These factors could contribute to a dramatic shift in the country between now and 2060, potentially leading to a reduction of 14.4 million people in Thailand’s overall labour force. This is the third largest predicted decline in the East Asia and Pacific region.
While the challenges faced by the nation are great, so too is dtac’s belief that digitalisation can help prevent older people from being left behind and left out – and Ms. Kunyasa is one person benefitting from dtac’s activities.
New skills: Ms. Kunyasa has made a living knitting and selling handmade bags, a skill she learned from YouTube.
Digital inclusion is key to helping older people participate in the labour market.
Ms. Kunyasa, 59, lives by herself in a rented room with her three dogs. After leaving her social work career, she earned a living knitting and selling handmade bags, a skill that she inherited from her mother.
“I watched YouTube videos to see how people did it and what tools were required. I received good feedback from bag wholesalers and friends. I sold them at night markets, and was producing at full capacity,” she says.
Boasting unique styles, her handmade bags were neat and of high quality – and provided her with enough income to support herself. But as most of her customers were tourists, when the country was hit by the pandemic, her income gradually dropped to the point where she couldn’t sell a single bag. That was when she started using digital technology to tap into new business opportunities.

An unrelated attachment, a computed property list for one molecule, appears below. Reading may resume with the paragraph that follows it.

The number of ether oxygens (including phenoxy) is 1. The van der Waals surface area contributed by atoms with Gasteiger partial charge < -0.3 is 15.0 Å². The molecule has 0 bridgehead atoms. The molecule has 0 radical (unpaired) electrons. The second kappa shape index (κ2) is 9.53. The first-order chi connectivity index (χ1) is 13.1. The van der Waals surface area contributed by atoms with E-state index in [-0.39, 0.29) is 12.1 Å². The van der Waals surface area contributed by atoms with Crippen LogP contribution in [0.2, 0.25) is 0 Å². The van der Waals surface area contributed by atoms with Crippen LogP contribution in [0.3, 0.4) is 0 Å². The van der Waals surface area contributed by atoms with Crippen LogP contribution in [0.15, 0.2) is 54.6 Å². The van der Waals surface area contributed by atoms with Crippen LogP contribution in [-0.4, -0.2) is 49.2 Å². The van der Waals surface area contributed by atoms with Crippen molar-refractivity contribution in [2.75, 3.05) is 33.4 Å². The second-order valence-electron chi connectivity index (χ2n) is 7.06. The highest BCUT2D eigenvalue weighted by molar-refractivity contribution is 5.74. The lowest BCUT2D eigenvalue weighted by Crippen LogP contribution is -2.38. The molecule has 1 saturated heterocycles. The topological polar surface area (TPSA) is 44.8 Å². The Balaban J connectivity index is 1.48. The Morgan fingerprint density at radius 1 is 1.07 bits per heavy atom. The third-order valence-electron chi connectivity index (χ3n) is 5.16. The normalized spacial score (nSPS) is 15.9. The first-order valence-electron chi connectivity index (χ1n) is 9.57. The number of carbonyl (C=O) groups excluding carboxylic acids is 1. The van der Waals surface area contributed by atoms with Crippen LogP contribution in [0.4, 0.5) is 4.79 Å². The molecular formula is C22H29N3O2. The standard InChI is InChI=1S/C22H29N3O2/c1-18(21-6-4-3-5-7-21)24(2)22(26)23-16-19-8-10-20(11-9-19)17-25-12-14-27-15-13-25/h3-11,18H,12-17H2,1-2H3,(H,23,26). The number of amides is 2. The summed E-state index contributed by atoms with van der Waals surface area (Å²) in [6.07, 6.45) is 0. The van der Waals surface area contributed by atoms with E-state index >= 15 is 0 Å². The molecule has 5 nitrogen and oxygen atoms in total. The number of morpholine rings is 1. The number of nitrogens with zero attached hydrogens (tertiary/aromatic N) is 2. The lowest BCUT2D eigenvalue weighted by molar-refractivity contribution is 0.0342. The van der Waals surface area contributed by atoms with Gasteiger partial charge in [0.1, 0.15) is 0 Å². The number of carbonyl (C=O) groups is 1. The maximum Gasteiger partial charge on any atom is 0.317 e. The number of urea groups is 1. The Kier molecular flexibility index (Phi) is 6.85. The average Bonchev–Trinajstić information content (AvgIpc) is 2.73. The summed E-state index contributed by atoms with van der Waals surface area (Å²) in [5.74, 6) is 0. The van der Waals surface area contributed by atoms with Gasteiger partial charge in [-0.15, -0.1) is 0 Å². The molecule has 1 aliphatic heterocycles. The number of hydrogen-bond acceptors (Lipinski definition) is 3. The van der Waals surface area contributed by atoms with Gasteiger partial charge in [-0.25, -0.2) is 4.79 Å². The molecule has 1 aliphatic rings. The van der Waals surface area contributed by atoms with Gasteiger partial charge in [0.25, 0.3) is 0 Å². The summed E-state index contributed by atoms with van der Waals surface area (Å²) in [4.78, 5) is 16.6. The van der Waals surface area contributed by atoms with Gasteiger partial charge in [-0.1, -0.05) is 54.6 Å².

“One day I noticed the dtac Net for Living ad on Facebook, and I registered for the programme right away. I wanted to see if I could make a living from selling online,” she says.
The purpose of this programme is to help reduce the digital divide for small-scale entrepreneurs/vulnerable groups of different ages and backgrounds. The second season, which is ongoing in 2022, targets entrepreneurs aged 50 and above.
Ms. Kunyasa was trained in online channels, social media marketing strategies, and storytelling through the dtac initiative. When bag sales dropped, she switched to selling plants online, as she spotted their growing popularity. She now uses connectivity to grow income streams for herself, earning on average 450 USD per month.
Entrepreneur: After the pandemic crippled the tourism industry, Kunyasa Chaikularb began selling plants online.
An example for other countries
The pace of ageing among populations is much faster than in the past, according to the World Health Organization. All countries face major challenges if they fail to ensure that their health and social systems can handle this demographic shift. Digital upskilling for older people is one part of the solution to ensure that Thailand’s seniors can access social services as well as earn a livelihood.
“The online world opens up new possibilities for older people,” adds Ms. Kunyasa.
“It gives us smiles and a way to build new income streams. It’s also a means to access important government services, such as the co-payment scheme, which is critical for those who live alone. Thanks to this, we are not left behind. Digital technologies and connectivity can really improve our quality of life.”
Inclusion: Digital upskilling is a way to open up the world for older people.